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Wisdom Vs Intellect

General, Lifestyle, Wellness Blog

A couple of months ago, I conducted a workshop for a group of senior citizens. Like most of the workshops I offer, it was based upon concepts of healing and wellness and how they relate and can be applied to everyday life. Since this particular group was associated with a local church, the topic was healing and spirituality.

I must admit that, in preparation for the presentation, I wondered if I could properly convey concepts of holistic health and wellness to a generation that would have most likely been thoroughly marinated in the medical model. After all, I’d heard the statistic that the average person over fifty is on several medications, and I’d seen the proof of this on the intake forms in my office as well. Something I hadn’t considered, however, turned out to be my biggest ally. When I got to the seminar, I quickly realized that people that have been around for more than a few decades tend to have a great deal of life experience.

Throughout our lives, we are constantly gathering information. Some is gathered first-hand and experiential, and some is what I would call intellectual information, since it is incorporated into our belief system after we read about it in a book or periodical, or learn about it from another person. While intellectual information can be an extremely valuable it can be a hindrance at times, especially if the information we’re getting is incomplete or false.

For example, people tend to think something is true if they read about it on the internet, but we must consider the source of the information we are receiving before we can determine if it is true. For instance, we’ve always heard that milk is a good source of calcium for strong bones and teeth. What we may not have heard is that this information comes directly from the milk and dairy association. Since their profit margin is directly affected by whether we accept this information as true, there is a high possibility of bias in their reporting of the “facts.” It is likely that they neglect to mention that anyone over the age of three lacks the proper enzymes it takes to actually extract the calcium from dairy products and utilize it in the body.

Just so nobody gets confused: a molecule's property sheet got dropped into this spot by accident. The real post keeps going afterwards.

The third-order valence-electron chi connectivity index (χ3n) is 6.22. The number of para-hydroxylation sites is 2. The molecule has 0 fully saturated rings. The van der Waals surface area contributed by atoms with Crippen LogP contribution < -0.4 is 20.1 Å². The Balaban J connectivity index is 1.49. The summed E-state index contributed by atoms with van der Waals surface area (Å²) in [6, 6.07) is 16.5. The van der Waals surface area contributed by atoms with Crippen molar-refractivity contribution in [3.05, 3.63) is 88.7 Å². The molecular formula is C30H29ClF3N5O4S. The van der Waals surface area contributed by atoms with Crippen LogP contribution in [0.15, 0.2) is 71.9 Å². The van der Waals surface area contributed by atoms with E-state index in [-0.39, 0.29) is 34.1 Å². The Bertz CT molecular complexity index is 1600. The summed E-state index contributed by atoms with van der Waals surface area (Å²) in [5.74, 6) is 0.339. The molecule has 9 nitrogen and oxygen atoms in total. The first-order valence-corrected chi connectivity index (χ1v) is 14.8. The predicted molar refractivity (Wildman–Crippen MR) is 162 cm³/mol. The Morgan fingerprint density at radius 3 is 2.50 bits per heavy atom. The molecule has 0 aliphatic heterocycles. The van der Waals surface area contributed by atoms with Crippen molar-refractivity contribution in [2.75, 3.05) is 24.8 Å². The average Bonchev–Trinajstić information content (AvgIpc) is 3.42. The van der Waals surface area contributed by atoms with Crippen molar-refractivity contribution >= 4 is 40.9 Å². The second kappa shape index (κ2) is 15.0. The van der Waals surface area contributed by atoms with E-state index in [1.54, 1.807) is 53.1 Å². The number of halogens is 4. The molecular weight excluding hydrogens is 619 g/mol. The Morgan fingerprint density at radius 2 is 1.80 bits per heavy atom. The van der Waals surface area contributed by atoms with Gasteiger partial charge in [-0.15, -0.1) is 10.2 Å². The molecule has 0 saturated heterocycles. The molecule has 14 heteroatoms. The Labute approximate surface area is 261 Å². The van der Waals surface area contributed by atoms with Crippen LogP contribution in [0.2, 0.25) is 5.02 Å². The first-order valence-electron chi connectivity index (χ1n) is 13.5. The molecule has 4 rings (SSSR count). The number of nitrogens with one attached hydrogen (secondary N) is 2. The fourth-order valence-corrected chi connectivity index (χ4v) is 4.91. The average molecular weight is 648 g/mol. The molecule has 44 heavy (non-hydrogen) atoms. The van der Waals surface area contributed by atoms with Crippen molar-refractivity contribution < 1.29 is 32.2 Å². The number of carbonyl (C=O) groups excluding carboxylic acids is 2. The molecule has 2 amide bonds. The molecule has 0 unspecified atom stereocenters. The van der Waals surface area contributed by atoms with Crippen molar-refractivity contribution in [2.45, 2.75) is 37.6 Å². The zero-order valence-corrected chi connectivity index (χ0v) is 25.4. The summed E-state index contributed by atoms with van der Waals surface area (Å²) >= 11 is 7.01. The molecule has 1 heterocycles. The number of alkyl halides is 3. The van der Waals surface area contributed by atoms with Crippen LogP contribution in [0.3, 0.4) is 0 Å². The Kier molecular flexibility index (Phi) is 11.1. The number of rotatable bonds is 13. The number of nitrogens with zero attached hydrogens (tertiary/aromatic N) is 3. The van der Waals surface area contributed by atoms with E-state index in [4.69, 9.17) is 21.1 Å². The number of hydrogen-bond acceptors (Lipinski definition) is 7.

Another thing to consider is that information is always changing, particularly when it comes to the human body. It’s mind boggling to me when I hear that each year scientists learn more about the human body than known in all the previous years combined. If that’s true, then conclusions drawn at any one time, including the most recent reporting, may also be incomplete.

If you ask ten different nutritionists about proper diet, you will likely get ten different answers. It all depends upon where they attained their information and how accurate it is at the time. Since we are all different, there may not be any one diet, exercise program, treatment or relationship that is right for everyone. Plus, what works for us at one point in our lives may not work in another.

Then how do we know what to believe and what to do?

A holistic practice helps us learn how to approach health and life from a place of wisdom and understanding as well as intellect. Since a belief is a state or habit of mind in which trust or confidence is placed in some person or thing, and beliefs change and may or may not be true, wisdom can only be gained through experience. If we can learn how to listen to our body and be guided by it, then we will not be at the mercy of our beliefs or someone else’s. For once we have experienced something, we move from the realm of belief to one of knowing.

I love holistic concepts because not only do they make perfect sense, they apply to every aspect of life. Instead of thinking about them just as holistic concepts, we could refer to them as principles of life. This gave me just the gateway I needed to talk to the folks gathered at the seminar, for who would understand principles of life better than a group of seniors?

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